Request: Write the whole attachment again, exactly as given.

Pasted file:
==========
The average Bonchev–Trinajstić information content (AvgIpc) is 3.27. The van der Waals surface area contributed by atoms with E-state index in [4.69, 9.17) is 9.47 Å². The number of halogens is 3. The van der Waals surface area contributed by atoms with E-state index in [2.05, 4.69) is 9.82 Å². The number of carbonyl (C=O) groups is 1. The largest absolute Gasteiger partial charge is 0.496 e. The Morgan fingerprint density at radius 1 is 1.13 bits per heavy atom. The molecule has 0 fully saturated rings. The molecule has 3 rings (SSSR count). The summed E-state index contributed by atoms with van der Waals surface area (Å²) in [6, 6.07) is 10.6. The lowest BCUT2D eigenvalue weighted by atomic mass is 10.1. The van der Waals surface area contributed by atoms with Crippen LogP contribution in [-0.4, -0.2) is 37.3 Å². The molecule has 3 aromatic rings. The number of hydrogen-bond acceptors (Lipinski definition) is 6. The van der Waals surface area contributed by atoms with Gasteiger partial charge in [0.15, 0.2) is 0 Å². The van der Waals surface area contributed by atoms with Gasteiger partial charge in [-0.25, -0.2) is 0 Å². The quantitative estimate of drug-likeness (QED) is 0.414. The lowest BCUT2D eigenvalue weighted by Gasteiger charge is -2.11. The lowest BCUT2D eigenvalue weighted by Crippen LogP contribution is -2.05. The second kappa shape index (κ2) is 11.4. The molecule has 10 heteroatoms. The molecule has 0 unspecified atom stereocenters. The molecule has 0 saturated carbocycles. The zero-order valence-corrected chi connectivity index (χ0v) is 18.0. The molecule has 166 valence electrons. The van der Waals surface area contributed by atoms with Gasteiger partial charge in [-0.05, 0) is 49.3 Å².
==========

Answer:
The average Bonchev–Trinajstić information content (AvgIpc) is 3.27. The van der Waals surface area contributed by atoms with E-state index in [4.69, 9.17) is 9.47 Å². The number of halogens is 3. The van der Waals surface area contributed by atoms with E-state index in [2.05, 4.69) is 9.82 Å². The number of carbonyl (C=O) groups is 1. The largest absolute Gasteiger partial charge is 0.496 e. The Morgan fingerprint density at radius 1 is 1.13 bits per heavy atom. The molecule has 0 fully saturated rings. The molecule has 3 rings (SSSR count). The summed E-state index contributed by atoms with van der Waals surface area (Å²) in [6, 6.07) is 10.6. The lowest BCUT2D eigenvalue weighted by atomic mass is 10.1. The van der Waals surface area contributed by atoms with Crippen LogP contribution in [-0.4, -0.2) is 37.3 Å². The molecule has 3 aromatic rings. The number of hydrogen-bond acceptors (Lipinski definition) is 6. The van der Waals surface area contributed by atoms with Gasteiger partial charge in [0.15, 0.2) is 0 Å². The van der Waals surface area contributed by atoms with Gasteiger partial charge in [-0.25, -0.2) is 0 Å². The quantitative estimate of drug-likeness (QED) is 0.414. The lowest BCUT2D eigenvalue weighted by Gasteiger charge is -2.11. The lowest BCUT2D eigenvalue weighted by Crippen LogP contribution is -2.05. The second kappa shape index (κ2) is 11.4. The molecule has 10 heteroatoms. The molecule has 0 unspecified atom stereocenters. The molecule has 0 saturated carbocycles. The zero-order valence-corrected chi connectivity index (χ0v) is 18.0. The molecule has 166 valence electrons. The van der Waals surface area contributed by atoms with Gasteiger partial charge in [-0.05, 0) is 49.3 Å².